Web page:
It was all going so well.
China’s infamous smog story has taken another turn, with new data showing air pollution actually getting worse in a huge number of cities across the country.
103 of the 359 cities monitored by Greenpeace East Asia have been enduring dirtier air than they did this time last year — that’s nearly 30%.
Major cities Shanghai and Guangzhou were among those to record higher levels of the toxic particulate PM2.5 last quarter. (+6.1% and 5.1% respectively)
The worsening pollution in west China is also continuing apace, with cities in Sichuan, Shanxi, Xinjiang and Shaanxi all getting smoggier.
Find out the pollution levels of China’s cities in the interactive map below
But it’s not all bad news.
Beijing, the one-time epicentre of the airpocalypse, has continued to clean up its air, with PM2.5 concentration down roughly 7% from last year.
And let’s not ignore the other 250 cities that have seen pollution levels improve or stabilise.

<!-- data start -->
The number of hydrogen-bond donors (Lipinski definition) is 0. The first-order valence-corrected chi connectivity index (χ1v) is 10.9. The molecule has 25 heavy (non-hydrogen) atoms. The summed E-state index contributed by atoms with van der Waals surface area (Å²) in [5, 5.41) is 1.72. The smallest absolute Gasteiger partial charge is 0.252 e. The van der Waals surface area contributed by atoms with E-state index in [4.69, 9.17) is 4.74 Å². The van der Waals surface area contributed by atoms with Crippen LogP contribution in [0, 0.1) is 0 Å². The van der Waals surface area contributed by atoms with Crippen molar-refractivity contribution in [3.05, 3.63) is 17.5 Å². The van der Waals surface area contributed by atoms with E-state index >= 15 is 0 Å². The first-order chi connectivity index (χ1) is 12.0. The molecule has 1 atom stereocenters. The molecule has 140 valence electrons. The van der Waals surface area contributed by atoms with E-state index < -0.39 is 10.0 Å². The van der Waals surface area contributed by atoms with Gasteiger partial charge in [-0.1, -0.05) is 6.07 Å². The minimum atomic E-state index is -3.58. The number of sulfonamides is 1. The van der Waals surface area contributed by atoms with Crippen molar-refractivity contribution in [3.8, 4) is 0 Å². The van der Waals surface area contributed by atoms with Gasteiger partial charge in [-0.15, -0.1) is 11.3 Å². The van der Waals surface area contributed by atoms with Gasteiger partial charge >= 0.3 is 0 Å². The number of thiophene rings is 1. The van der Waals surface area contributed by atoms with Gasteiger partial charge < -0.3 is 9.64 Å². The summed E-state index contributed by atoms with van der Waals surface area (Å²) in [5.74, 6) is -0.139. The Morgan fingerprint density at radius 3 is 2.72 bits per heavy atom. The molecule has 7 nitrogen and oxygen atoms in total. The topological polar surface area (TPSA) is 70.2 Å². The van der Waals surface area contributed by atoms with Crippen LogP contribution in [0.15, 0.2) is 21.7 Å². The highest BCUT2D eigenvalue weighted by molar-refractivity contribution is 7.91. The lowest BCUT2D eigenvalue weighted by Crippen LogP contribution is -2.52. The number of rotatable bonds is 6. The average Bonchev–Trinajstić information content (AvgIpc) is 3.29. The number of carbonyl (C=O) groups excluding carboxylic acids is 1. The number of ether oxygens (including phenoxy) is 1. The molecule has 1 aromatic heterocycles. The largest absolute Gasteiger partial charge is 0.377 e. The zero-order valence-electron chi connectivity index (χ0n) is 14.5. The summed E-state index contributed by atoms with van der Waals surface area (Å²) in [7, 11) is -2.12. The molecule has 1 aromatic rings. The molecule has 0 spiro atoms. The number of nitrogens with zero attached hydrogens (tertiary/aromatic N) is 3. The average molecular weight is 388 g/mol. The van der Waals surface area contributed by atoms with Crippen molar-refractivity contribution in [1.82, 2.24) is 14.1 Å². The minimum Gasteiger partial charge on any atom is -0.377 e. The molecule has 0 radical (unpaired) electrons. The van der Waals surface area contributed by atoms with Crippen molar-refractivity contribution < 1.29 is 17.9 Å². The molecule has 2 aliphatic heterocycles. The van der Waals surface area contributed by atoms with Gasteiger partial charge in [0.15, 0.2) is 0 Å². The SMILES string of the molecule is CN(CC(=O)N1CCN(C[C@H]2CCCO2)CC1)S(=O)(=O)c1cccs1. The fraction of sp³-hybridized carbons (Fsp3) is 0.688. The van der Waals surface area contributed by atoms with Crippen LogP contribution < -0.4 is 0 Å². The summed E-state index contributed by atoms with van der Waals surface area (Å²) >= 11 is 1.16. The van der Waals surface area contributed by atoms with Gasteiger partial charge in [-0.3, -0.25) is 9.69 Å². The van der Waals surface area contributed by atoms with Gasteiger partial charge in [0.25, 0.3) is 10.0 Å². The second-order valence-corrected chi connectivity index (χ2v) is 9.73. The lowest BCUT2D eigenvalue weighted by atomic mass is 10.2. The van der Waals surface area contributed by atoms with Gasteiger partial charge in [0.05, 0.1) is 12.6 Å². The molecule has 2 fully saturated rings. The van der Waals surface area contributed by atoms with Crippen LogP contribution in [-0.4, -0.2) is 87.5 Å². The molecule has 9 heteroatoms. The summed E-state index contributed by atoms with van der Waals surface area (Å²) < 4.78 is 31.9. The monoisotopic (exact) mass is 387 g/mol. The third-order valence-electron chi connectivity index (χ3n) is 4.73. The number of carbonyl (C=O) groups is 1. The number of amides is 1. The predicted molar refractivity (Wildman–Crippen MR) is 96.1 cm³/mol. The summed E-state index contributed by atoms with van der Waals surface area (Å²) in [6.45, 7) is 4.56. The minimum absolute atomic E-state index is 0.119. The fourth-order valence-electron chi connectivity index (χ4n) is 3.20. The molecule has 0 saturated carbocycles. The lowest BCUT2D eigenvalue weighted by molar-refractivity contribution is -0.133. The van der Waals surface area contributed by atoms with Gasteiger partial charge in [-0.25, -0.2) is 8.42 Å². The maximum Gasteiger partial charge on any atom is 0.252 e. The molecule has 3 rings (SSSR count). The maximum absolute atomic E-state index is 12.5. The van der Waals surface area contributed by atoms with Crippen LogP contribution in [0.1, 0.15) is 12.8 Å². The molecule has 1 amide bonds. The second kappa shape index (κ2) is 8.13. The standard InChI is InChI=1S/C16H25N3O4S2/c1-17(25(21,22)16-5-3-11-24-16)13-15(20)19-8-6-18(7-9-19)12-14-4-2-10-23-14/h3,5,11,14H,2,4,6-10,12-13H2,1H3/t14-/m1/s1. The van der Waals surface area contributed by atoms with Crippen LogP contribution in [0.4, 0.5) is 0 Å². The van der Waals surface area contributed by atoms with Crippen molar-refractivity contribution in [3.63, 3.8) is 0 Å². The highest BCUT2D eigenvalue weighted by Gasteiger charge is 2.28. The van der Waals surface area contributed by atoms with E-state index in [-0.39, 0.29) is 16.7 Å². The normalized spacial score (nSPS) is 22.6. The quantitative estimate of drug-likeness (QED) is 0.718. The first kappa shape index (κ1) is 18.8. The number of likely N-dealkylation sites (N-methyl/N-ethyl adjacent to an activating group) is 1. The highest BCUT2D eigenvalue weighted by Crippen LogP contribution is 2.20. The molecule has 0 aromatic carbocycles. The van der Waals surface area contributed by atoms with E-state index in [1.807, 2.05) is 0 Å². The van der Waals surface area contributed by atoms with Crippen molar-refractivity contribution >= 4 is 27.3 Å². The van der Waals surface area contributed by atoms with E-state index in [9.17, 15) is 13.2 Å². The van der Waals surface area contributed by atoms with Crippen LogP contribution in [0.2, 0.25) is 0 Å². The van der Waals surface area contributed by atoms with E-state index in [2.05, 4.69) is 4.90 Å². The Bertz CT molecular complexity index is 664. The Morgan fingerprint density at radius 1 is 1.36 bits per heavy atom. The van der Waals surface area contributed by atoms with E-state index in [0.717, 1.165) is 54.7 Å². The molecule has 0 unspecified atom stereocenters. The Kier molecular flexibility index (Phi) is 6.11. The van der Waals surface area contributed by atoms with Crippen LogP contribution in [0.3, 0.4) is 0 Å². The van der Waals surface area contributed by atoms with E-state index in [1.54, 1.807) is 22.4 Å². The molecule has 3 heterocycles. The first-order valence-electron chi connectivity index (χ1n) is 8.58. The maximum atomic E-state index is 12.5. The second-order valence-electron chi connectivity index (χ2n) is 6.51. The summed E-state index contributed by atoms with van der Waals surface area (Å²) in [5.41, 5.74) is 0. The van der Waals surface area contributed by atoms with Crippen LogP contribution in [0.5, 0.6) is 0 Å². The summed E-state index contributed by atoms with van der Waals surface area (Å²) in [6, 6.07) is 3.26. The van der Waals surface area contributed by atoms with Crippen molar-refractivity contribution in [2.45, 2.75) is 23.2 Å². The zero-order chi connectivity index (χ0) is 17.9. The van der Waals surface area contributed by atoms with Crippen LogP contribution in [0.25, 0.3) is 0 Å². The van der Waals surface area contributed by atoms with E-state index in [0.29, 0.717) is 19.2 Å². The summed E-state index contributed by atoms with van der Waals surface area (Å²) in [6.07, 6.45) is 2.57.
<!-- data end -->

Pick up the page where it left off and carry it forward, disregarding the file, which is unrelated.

Industry roaring back
The smog surge in so many cities is thought to be have been caused by an uptick in industrial activity last quarter.
Concrete production was up 9% nationally and steel production up 1.5% — with the especially high ouput in the Hebei region leading to all 13 of its cities witnessing worse air quality.
Changing pollution mix
And it’s not just PM2.5 particulate clouding the skies of Beijing and beyond; other pollutants are also on the rise.
The average ozone concentration of the 13 cities in Hebei region for the first half of 2016 was 64.1ug/m3, up 6.3% from the same period in 2015 and 9.8% more than in 2014.
PM10, the bigger, more visible sibling of PM2.5, was the primary pollutant on 46 days of the first 182 of the year — ozone took the crown for 50 days.
There’s also been a marked increase in NO2 in China’s pollution mix, as the graph above illustrates.